Her words seem out-of-place somehow. Myn doesn't want to think about it. "I know I'm not the only person," he says. "Eleven families went through this after my holo arrived at their homes. Eleven sets of people suddenly knew what it was like to lose someone important. Eleven completely separate networks of relatives now have nothing left of their sons and daughters and brothers and sisters and husbands and wives but inexpensive plaques that the New Republic sends to the families of deceased." He turns the word over in his head. Deceased. So clinical. He decides to change it. "Except they're not deceased, Falynn, they're dead. They're never going to come home again."
"I know they're dead." Falynn looks at him, her eyes deeply troubled. "Sometimes I wonder if you're alive."
He's wondered that himself on occasion, and set it aside for later. It's not worth spending time determining whether the spark of humanity left in him should be fed or left to die. Somehow, he's already made the choice, and he has chosen to acknowledge that his life is worth nothing. His mind rebels at the thought that whatever fueled him for the first part of his life is now being left to wither as he pushes on, but he ignores it. As he is ignoring Falynn. Idly, he wonders if she's his conscience.
"A squadron's a part of you," he says. "It's like you're equal parts of a greater machine. Nothing functions with eleven out of twelve parts missing."
"Not many machines function with any of their parts missing," Falynn counters, "but most stop and wait until someone fixes them. They don't grind on until they're beyond repair. They also don't try to shoot the first mechanic who comes near them."
"I'm a person, Falynn, not a machine."
"There are those who might think otherwise, considering the way you've been acting recently."
"But I don't have time to wait for someone to come along and fix me. I have to keep grinding and hope that sooner or later I have some wonderful moment of enlightenment in which I transcend my lowly existence and understand the ways of the galaxy." He's aware that he's being sarcastic and probably hurting the woman beside him, but he's too hurt himself to feel any remorse. "Excuse me," he says, leaving his drink on the bar and swinging his legs down from the stool. "I have somewhere to be."
Falynn sucks in a breath, bites her lip, and remains silent.
With a stinging in the back of his eyes and an odd sweet taste on his tongue, Myn leaves the room.
Myn trails his hand along the wall as he walks, the cold metal keeping him anchored in the present. He is aware of the footsteps behind him, but he's not sure enough of his balance to turn and see who is following him. It doesn't really matter to the majority of his consciousness. Still, the parts of his mind that belong to the military want to know. Listening carefully, he tries to guess.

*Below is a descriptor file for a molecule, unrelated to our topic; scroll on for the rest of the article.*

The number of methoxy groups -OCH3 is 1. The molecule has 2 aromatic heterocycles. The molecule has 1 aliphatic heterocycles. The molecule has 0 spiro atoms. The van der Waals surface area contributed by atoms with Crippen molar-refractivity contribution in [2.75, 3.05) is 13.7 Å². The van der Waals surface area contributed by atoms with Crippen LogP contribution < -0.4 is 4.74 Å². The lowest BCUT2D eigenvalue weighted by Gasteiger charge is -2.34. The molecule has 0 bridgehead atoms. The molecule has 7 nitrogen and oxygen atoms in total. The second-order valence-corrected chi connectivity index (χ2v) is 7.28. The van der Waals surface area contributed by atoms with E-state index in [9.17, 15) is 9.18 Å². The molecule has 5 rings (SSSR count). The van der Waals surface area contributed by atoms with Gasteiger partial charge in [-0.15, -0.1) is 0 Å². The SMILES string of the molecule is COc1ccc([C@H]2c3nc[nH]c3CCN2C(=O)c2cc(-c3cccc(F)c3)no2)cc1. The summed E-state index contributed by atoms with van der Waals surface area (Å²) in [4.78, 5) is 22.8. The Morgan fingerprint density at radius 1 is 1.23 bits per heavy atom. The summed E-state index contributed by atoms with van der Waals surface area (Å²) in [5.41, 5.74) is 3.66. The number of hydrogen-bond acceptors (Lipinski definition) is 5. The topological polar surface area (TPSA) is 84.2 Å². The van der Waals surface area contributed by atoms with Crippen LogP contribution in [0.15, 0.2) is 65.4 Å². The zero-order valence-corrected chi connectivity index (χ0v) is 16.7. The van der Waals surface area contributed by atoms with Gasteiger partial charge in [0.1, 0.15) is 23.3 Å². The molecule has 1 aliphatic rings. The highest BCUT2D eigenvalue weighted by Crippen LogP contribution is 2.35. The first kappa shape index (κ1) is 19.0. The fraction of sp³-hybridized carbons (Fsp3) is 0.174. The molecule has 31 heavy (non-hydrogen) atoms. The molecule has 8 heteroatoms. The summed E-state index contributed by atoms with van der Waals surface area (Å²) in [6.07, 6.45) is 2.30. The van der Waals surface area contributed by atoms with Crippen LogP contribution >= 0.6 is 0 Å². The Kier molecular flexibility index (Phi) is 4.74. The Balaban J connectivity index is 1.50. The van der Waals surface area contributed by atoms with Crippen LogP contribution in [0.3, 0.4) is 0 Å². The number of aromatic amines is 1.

The steps are light, quick - female? - and careful not to approach him, as if wary of his mood. Understandable, he thinks, knowing that the Wraiths all saw him lunge at Kell with every intention of killing the larger man. He scared himself then, frightened some inner part of himself that objected to the senselessness of it. He had completely lost control, and the idea that he might lose it again worries him.
It must be Falynn behind him, he thinks. She's the most logical choice. She's been trying to get to know him, and he's been pushing her away, but she always comes back. For some reason, she always comes back. She is, he realizes, the only person standing between him and the endless circles of a mental breakdown.
He regards himself from a somewhat removed perspective. Outwardly, he has changed little - he's a little greyer, maybe, and his eyes are a little more wary, his mouth a little less apt to smile - but he is not unrecognizable. The mess that is his brain, however, is a tangled web of contradictions that he is only beginning to understand. That's an improvement, he taunts himself. Now you're beginning to understand? Understand what? Understand that you're unfit for a career in the military? Unfit for a life with normal people? Grimacing, he shuts the voice away in a corner of his mind. He is well acquainted with the voice's tendencies toward severe criticism and is disinclined to listen at the moment.
Soon, he reaches his room, palms the door open, and takes a step toward the familiar confines of the austere space. It is then that he remembers the person behind him. He turns to tell her that he will be fine, but she speaks first.
"I'm sorry we did that to you, Myn, but we didn't see any other way. You were in a tailspin and it didn't look like you were going to pull out." Yes, it's Falynn's voice, and it is full of sympathy and remorse. She steps forward, away from the shadows that cling to the wall, and smiles hesitantly. "No hard feelings?"
He takes a moment to think before responding. He won't pretend that what the squadron did didn't hurt him, but he can finally see himself from their point of view, see what a pitiful figure he must have appeared. Though he suspects he will not be able to spend downtime with the other pilots without some modicum of misgiving, he knows with all his heart that he can entrust his life to them during a battle. He tries a tiny half-smile. "Not many."